A Missouri teacher gave up his job after he received termination threats for displaying an LGBTQ pride flag and pointing out that “everyone is welcome.”
John Wallis had only taught two days in the new school year at Neosho Junior High when he was summoned to a meeting with administrators. The issue at stake was a pride flag he had openly displayed in his classroom. Students were thankful for his gesture, parents were not.
What are the details?
Wallis teaches speech and drama and said he put the flag up to show that “everyone in this classroom is welcome,” according to a post on social media.
“This was an attempt to make my classroom more open and welcoming for all of my students, and nothing was ever taught about the flag because it stood there as a reflection of my classroom as a safe space for my LGBTQIA+ students,” he wrote on social media on September 4.
Several students were glad when they saw the flag.
“They said: 'Thank you for having the flag up. I wouldn't know where else to go,'" the teacher said, according to Insider.
When Wallis went to talk to the school administrators, he found out that a parent had got in touch with the school and that they were concerned Wallis “would potentially teach their child to be gay.”
One of the administrators went on to compare the pride flag to a confederate flag and Wallis was instructed to remove it. He complied and took it down.
“A parent called last week to complain that I was going to teach their child to be gay. I was then instructed to take my flag and signs down. In fact, the use of the pride flag in my classroom was compared to hanging the Confederate flag in my classroom,” he wrote.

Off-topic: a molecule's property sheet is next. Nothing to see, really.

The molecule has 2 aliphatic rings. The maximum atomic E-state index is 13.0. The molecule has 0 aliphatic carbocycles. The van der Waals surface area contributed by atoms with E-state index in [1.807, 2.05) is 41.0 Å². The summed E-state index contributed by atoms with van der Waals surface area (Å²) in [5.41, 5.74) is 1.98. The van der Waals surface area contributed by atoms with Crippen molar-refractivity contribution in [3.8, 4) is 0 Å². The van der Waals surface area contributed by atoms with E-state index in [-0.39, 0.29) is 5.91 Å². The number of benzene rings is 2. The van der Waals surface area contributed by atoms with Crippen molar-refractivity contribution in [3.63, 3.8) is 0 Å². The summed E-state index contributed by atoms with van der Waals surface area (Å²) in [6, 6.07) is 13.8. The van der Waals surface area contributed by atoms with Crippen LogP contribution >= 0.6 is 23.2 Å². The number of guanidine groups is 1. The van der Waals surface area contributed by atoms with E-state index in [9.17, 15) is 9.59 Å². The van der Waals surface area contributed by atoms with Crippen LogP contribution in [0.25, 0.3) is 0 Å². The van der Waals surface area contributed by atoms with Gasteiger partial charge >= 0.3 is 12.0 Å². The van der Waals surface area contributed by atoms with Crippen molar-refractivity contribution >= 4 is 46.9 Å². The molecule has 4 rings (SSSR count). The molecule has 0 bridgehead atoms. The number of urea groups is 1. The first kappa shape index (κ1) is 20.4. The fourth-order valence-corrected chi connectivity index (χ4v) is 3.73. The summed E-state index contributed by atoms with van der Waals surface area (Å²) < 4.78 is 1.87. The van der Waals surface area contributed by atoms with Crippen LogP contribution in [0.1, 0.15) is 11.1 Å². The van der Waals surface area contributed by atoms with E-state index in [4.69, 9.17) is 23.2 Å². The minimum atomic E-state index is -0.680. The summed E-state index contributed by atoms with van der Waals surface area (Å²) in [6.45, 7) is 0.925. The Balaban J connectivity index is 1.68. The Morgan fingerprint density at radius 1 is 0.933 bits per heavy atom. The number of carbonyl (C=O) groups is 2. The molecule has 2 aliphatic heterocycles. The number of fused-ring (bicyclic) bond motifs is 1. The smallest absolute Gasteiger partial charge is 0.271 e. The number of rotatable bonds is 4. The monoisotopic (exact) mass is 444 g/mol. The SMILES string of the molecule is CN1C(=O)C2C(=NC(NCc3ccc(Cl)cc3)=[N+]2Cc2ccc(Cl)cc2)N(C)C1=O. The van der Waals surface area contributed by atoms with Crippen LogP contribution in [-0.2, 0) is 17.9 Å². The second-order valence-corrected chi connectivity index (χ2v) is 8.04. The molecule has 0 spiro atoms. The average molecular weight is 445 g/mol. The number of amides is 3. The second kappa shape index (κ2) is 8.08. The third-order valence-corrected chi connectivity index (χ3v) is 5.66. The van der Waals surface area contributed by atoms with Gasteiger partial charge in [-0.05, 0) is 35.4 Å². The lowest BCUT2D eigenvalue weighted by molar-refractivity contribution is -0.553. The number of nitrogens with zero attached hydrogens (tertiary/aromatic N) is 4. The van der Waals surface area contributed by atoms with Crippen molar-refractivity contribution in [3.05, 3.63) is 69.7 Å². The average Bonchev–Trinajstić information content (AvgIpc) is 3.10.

Naturally, students were confused and asked why the flag went missing suddenly.
“This of course prompted students to ask why, and I answered truthfully while expressing that, if students had a problem with who I was, there were other open classes. This led to three or more calls from parents accusing me of pushing my agenda in the classroom.”
Further action from the administrators followed and Wallis was asked to sign a letter agreeing not to discuss anything explicit in the classroom or his own preferences.
The letter was obtained by Insider and it says that if Wallis is “unable to present the curriculum in a manner that keeps your personal agenda out of your narrative and the classroom discussions, we will ultimately terminate your employment.”
The teacher signed the letter and resigned on the next day. On social media, he wrote that the letter “was the reason for my resignation."
“Indeed, it appears that there is a different set of rules if you are an LGBTQ+ educator. There is never a problem when a teacher displays pictures of themselves and their spouses in a classroom, but I have a flag and it all breaks loose,” he concluded on social media.
Wallis is suing the school for the threat he got, and he has filed a civil rights complaint.
“My administrators chose to believe the parents over their building's teacher. To say I am devastated is an understatement.”
“Our practice is to not discriminate against anybody regardless of whether or not they are part of a protected class. Educators cannot teach religion, politics, or any other topic that is outside of the adopted curriculum,” was the statement from Jim Cummins, the Neosho School District superintendent.
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